In several animal studies, researchers have found that peppermint tea has a beneficial effect on the digestive system. Specifically, peppermint solutions appear to relax the smooth muscle tissue of the stomach in rabbits and guinea pigs, allowing them to more easily digest and process food. Of course, a rabbit’s stomach is probably quite different from yours, but the results are still promising.
These exact results haven’t been replicated in humans. Still, there are other studies that suggest a beneficial effect on the human digestive process. Peppermint oil solutions appear to reduce nausea in women after surgery. They also reduce the likelihood of muscle spasms in the gastrointestinal tract. By relaxing the muscles in the stomach region, peppermint can reduce cramping as well.
Menthol is the chemical compound that gives peppermint its characteristic cooling aroma and icy hot flavor profile. This compound appears to enhance the respiratory process as well. Inhaling the menthol in peppermint opens up the nostrils, improving their sensitivity to airflow. This can help individuals who are struggling to breathe do so with ease. Individuals with a stuffy nose from allergies or illness may find that peppermint helps them breathe better. This is why menthol-infused treatments like Vicks VapoRub are so successful at clearing up congestion.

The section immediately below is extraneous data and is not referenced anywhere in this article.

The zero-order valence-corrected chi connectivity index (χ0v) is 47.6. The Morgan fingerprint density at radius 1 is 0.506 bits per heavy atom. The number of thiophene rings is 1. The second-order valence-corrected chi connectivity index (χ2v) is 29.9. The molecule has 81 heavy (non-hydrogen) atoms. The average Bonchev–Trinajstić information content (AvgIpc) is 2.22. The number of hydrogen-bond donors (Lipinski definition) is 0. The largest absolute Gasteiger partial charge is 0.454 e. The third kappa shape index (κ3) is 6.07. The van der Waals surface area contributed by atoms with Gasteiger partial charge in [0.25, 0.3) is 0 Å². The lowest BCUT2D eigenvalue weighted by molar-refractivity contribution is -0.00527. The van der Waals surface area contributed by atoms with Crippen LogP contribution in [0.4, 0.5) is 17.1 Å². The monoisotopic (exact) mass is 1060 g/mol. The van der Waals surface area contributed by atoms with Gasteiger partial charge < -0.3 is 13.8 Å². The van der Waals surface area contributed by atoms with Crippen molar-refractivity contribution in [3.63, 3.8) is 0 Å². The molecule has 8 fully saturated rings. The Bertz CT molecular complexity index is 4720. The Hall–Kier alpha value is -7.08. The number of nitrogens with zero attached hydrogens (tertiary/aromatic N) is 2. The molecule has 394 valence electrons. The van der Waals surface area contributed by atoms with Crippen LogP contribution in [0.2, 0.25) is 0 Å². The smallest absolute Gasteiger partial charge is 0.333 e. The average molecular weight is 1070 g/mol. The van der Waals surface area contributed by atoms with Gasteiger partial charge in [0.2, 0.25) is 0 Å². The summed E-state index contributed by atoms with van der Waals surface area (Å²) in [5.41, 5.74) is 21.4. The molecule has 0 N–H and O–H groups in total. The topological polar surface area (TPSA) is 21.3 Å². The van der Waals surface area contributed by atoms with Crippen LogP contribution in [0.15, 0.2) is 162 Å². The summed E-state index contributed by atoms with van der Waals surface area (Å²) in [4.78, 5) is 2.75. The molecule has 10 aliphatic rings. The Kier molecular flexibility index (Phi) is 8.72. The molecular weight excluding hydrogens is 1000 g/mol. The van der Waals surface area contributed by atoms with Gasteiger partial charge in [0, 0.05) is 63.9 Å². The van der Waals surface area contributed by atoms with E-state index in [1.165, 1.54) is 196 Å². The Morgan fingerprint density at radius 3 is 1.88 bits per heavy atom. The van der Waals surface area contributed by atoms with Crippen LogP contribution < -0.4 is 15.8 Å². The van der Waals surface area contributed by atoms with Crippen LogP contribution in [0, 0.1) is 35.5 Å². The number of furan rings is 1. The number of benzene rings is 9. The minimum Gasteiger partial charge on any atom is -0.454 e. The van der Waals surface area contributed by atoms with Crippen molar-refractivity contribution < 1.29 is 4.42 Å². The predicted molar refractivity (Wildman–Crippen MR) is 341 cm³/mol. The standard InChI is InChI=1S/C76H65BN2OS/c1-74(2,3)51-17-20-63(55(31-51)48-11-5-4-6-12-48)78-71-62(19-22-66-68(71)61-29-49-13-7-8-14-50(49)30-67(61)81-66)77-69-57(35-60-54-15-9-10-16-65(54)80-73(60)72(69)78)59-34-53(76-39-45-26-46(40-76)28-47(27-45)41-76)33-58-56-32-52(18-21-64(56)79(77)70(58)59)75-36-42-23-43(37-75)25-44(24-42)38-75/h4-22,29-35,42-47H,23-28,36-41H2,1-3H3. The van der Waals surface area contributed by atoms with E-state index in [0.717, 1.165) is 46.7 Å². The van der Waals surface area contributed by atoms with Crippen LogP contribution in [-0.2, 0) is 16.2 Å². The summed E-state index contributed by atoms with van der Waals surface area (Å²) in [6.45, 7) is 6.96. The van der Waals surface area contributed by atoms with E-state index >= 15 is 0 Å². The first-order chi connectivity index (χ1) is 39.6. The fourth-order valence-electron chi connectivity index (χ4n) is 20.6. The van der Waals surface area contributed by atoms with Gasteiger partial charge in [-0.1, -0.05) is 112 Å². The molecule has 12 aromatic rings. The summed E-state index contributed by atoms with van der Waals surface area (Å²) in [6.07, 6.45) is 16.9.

Peppermint tea side effects
For all its benefits, peppermint tea isn’t some magical be-all-end-all herbal remedy. As with all things, moderation is key. While most people can go through several cups of peppermint tea per day, peppermint-curious folks should be careful not to drink too much, as there can be negative side effects.
Earlier, we talked about peppermint tea’s potentially beneficial effects on the gastrointestinal tract. While this is great for most people, individuals who struggle with acid reflux should be careful not to drink too much. Although peppermint can improve digestive function, it can also worsen acid reflux symptoms. Doctors often recommend individuals avoid peppermint if they struggle with chronic acid reflux, as menthol can exacerbate feelings of heartburn and other discomfort associated with acid reflux.